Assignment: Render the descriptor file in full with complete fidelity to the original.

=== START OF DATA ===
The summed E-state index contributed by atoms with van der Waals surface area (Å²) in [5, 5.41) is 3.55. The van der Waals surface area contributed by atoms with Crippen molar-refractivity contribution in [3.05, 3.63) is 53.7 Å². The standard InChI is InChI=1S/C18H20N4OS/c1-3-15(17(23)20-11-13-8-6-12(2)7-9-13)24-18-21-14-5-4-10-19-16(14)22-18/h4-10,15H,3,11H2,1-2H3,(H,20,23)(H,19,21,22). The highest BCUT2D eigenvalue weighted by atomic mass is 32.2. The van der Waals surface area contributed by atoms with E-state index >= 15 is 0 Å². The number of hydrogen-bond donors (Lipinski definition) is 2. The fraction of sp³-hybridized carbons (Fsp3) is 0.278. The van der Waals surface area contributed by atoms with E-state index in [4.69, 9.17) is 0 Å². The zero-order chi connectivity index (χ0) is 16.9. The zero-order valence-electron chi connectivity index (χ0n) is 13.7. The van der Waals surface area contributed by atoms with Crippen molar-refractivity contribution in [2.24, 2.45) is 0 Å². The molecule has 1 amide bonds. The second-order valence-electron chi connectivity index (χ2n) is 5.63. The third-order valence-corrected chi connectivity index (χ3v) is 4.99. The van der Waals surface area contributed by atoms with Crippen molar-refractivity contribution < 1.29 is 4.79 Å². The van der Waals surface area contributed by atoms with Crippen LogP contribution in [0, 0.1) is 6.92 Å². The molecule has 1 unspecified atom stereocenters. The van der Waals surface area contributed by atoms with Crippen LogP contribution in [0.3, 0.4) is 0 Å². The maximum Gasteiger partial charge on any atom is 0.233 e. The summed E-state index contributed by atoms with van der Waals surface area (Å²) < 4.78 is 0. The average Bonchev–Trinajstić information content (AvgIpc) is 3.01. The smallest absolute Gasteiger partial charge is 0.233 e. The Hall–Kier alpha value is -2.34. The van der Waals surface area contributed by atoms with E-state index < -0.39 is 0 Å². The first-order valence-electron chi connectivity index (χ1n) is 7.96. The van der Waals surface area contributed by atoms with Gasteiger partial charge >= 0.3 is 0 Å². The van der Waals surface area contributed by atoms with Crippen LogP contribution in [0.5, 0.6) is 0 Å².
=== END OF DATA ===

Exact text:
The summed E-state index contributed by atoms with van der Waals surface area (Å²) in [5, 5.41) is 3.55. The van der Waals surface area contributed by atoms with Crippen molar-refractivity contribution in [3.05, 3.63) is 53.7 Å². The standard InChI is InChI=1S/C18H20N4OS/c1-3-15(17(23)20-11-13-8-6-12(2)7-9-13)24-18-21-14-5-4-10-19-16(14)22-18/h4-10,15H,3,11H2,1-2H3,(H,20,23)(H,19,21,22). The highest BCUT2D eigenvalue weighted by atomic mass is 32.2. The van der Waals surface area contributed by atoms with E-state index >= 15 is 0 Å². The number of hydrogen-bond donors (Lipinski definition) is 2. The fraction of sp³-hybridized carbons (Fsp3) is 0.278. The van der Waals surface area contributed by atoms with E-state index in [4.69, 9.17) is 0 Å². The zero-order chi connectivity index (χ0) is 16.9. The zero-order valence-electron chi connectivity index (χ0n) is 13.7. The van der Waals surface area contributed by atoms with Crippen molar-refractivity contribution in [2.24, 2.45) is 0 Å². The molecule has 1 amide bonds. The second-order valence-electron chi connectivity index (χ2n) is 5.63. The third-order valence-corrected chi connectivity index (χ3v) is 4.99. The van der Waals surface area contributed by atoms with Crippen molar-refractivity contribution < 1.29 is 4.79 Å². The van der Waals surface area contributed by atoms with Crippen LogP contribution in [0, 0.1) is 6.92 Å². The molecule has 1 unspecified atom stereocenters. The van der Waals surface area contributed by atoms with Crippen LogP contribution in [0.3, 0.4) is 0 Å². The maximum Gasteiger partial charge on any atom is 0.233 e. The summed E-state index contributed by atoms with van der Waals surface area (Å²) < 4.78 is 0. The average Bonchev–Trinajstić information content (AvgIpc) is 3.01. The smallest absolute Gasteiger partial charge is 0.233 e. The Hall–Kier alpha value is -2.34. The van der Waals surface area contributed by atoms with E-state index < -0.39 is 0 Å². The first-order valence-electron chi connectivity index (χ1n) is 7.96. The van der Waals surface area contributed by atoms with Gasteiger partial charge >= 0.3 is 0 Å². The van der Waals surface area contributed by atoms with Crippen LogP contribution in [0.5, 0.6) is 0 Å².